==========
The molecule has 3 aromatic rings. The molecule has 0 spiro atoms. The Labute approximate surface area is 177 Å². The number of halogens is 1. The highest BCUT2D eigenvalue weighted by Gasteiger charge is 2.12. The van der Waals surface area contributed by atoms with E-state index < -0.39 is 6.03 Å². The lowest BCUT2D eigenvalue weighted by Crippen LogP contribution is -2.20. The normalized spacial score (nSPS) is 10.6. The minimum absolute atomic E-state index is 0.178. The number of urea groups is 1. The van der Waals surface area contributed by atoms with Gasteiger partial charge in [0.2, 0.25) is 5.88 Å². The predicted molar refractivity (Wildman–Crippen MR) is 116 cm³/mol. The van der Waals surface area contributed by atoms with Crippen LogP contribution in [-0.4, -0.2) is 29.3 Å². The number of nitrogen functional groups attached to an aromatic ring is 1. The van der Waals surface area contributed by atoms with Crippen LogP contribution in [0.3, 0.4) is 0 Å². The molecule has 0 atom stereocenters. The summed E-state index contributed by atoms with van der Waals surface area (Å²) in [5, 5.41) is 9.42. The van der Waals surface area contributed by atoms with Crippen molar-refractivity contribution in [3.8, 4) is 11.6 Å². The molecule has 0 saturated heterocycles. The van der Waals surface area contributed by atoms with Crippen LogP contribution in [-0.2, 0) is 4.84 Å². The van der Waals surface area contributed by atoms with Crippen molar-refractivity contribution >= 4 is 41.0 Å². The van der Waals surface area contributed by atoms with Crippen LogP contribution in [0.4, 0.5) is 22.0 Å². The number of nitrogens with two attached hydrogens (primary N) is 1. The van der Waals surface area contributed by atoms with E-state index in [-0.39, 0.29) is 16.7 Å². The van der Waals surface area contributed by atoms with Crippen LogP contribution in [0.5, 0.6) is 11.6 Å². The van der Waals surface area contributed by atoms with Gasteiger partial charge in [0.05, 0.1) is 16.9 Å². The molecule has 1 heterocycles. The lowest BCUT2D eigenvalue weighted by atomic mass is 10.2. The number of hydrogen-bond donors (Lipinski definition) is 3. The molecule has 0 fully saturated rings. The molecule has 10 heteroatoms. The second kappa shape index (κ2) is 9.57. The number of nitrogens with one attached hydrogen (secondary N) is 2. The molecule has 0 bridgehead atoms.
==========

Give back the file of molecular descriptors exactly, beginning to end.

The molecule has 3 aromatic rings. The molecule has 0 spiro atoms. The Labute approximate surface area is 177 Å². The number of halogens is 1. The highest BCUT2D eigenvalue weighted by Gasteiger charge is 2.12. The van der Waals surface area contributed by atoms with E-state index < -0.39 is 6.03 Å². The lowest BCUT2D eigenvalue weighted by Crippen LogP contribution is -2.20. The normalized spacial score (nSPS) is 10.6. The minimum absolute atomic E-state index is 0.178. The number of urea groups is 1. The van der Waals surface area contributed by atoms with Gasteiger partial charge in [0.2, 0.25) is 5.88 Å². The predicted molar refractivity (Wildman–Crippen MR) is 116 cm³/mol. The van der Waals surface area contributed by atoms with Crippen LogP contribution in [-0.4, -0.2) is 29.3 Å². The number of nitrogen functional groups attached to an aromatic ring is 1. The van der Waals surface area contributed by atoms with Crippen LogP contribution in [0.3, 0.4) is 0 Å². The molecule has 0 atom stereocenters. The summed E-state index contributed by atoms with van der Waals surface area (Å²) in [5, 5.41) is 9.42. The van der Waals surface area contributed by atoms with Crippen molar-refractivity contribution in [3.8, 4) is 11.6 Å². The molecule has 0 saturated heterocycles. The van der Waals surface area contributed by atoms with Crippen LogP contribution in [-0.2, 0) is 4.84 Å². The van der Waals surface area contributed by atoms with Crippen molar-refractivity contribution >= 4 is 41.0 Å². The van der Waals surface area contributed by atoms with Crippen LogP contribution in [0.4, 0.5) is 22.0 Å². The number of nitrogens with two attached hydrogens (primary N) is 1. The van der Waals surface area contributed by atoms with E-state index in [-0.39, 0.29) is 16.7 Å². The van der Waals surface area contributed by atoms with Crippen LogP contribution in [0.5, 0.6) is 11.6 Å². The van der Waals surface area contributed by atoms with Gasteiger partial charge in [0.05, 0.1) is 16.9 Å². The molecule has 1 heterocycles. The lowest BCUT2D eigenvalue weighted by atomic mass is 10.2. The number of hydrogen-bond donors (Lipinski definition) is 3. The molecule has 0 fully saturated rings. The molecule has 10 heteroatoms. The second kappa shape index (κ2) is 9.57. The number of nitrogens with one attached hydrogen (secondary N) is 2. The molecule has 0 bridgehead atoms.